Then I finally figured out why.
First, to recap both houses voted earlier this month to repeal the bizarre, much-disliked tax on a strange assortment of services.
To prevent that tax from taking effect, they had to repeal it no later than today, since it is scheduled to take effect at midnight. All they needed to do is iron out the differences between the two bills.
Republicans and Democrats alike agreed they needed to do this. They also agree, if reluctantly, that the only way to replace that revenue is to increase the new Michigan Business Tax, which itself doesn’t take effect until New Year’s Day.
Actually, the smarter and more honest of the legislators know perfectly well that increasing the state income tax, at least temporarily, would make more sense fiscally and otherwise.
But that’s not going to happen because the lawmakers lack the courage and the political will to raise income taxes again.
So, they need to finish the job. Yet here we are, ten hours before deadline, and they still haven’t stopped the train.
That’s even more baffling when you consider that last week a new EPIC-MRA poll showed that eighty-three percent of Michigan citizens have a totally negative view of the job the legislature is doing. I have never seen poll numbers that bad in my life, for anybody.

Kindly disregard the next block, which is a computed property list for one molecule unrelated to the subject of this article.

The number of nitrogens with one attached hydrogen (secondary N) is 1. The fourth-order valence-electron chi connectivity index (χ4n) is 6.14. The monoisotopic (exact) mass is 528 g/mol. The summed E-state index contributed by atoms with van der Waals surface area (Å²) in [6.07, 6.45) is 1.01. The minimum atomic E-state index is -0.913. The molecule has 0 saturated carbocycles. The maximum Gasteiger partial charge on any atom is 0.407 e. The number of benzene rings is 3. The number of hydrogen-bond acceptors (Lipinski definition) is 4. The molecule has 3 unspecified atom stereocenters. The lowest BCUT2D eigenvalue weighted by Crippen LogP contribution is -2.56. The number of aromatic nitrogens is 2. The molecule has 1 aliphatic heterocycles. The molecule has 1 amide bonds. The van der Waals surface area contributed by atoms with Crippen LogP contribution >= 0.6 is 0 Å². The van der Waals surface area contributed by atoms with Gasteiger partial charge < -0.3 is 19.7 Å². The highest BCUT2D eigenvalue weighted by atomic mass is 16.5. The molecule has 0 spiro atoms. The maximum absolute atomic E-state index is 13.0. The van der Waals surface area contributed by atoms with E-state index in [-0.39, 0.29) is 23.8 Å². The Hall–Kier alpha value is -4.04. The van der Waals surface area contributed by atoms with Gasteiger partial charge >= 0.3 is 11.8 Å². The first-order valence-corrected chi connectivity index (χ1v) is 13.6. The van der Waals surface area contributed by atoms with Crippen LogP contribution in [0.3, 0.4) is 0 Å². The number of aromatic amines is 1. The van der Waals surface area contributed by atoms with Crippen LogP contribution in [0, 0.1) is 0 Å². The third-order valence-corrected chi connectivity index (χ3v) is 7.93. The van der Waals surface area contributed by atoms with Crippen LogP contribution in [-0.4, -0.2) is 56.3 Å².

You would think ratings that bad would be a powerful incentive for both parties to get their act together.
But it clearly wasn’t, and here’s why. You may not want to hear this, but most of them don’t care what you think or what you want.
They don‘t care very much, anyway. Oh, they don‘t want to be removed from office, which is what a recall election would do. That actually has prevented some of them from doing the right thing.
And some of them want to be elected to other offices when term limits force them to leave their current jobs in a few years.
But right now, you aren’t who they are working for.
They are thinking about their next jobs, which in many cases won’t even be in politics. That’s another of the many disastrous effects term limits have had on our state.
Senate Majority Leader Mike Bishop can’t run for another term. He will need a job, however; he is a young man with young children.
His background is in real estate; he has positioned himself as the champion of business. He needs to demonstrate to them that he’ll go to the mat for their interests, not yours.
He is far from alone. Thirty of his thirty-seven colleagues also can’t run again. Neither can forty-four house members, all of whom will be out of a job in a little over a year.
Their eyes aren’t on our long-term future. Which is why those of us who live here, and who want a future, are in trouble.